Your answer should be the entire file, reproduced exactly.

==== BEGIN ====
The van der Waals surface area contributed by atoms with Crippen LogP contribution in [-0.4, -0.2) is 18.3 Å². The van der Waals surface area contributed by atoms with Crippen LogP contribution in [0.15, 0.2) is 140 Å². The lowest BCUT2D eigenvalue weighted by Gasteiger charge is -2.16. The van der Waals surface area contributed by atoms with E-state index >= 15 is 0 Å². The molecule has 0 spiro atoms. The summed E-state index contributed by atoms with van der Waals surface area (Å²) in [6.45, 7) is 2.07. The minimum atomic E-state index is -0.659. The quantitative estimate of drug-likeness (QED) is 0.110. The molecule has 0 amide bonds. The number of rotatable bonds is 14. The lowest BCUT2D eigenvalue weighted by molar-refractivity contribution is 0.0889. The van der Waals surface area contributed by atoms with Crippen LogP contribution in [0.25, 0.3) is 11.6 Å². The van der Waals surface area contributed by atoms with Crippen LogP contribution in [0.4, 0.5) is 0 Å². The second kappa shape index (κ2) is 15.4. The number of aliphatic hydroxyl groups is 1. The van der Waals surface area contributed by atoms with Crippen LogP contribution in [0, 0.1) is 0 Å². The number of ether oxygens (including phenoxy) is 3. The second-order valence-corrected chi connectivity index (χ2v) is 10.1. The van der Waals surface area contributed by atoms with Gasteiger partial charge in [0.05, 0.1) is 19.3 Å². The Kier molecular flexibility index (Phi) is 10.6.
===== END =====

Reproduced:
The van der Waals surface area contributed by atoms with Crippen LogP contribution in [-0.4, -0.2) is 18.3 Å². The van der Waals surface area contributed by atoms with Crippen LogP contribution in [0.15, 0.2) is 140 Å². The lowest BCUT2D eigenvalue weighted by Gasteiger charge is -2.16. The van der Waals surface area contributed by atoms with E-state index >= 15 is 0 Å². The molecule has 0 spiro atoms. The summed E-state index contributed by atoms with van der Waals surface area (Å²) in [6.45, 7) is 2.07. The minimum atomic E-state index is -0.659. The quantitative estimate of drug-likeness (QED) is 0.110. The molecule has 0 amide bonds. The number of rotatable bonds is 14. The lowest BCUT2D eigenvalue weighted by molar-refractivity contribution is 0.0889. The van der Waals surface area contributed by atoms with Crippen LogP contribution in [0.25, 0.3) is 11.6 Å². The van der Waals surface area contributed by atoms with Crippen LogP contribution in [0.4, 0.5) is 0 Å². The second kappa shape index (κ2) is 15.4. The number of aliphatic hydroxyl groups is 1. The van der Waals surface area contributed by atoms with Crippen LogP contribution in [0, 0.1) is 0 Å². The number of ether oxygens (including phenoxy) is 3. The second-order valence-corrected chi connectivity index (χ2v) is 10.1. The van der Waals surface area contributed by atoms with Gasteiger partial charge in [0.05, 0.1) is 19.3 Å². The Kier molecular flexibility index (Phi) is 10.6.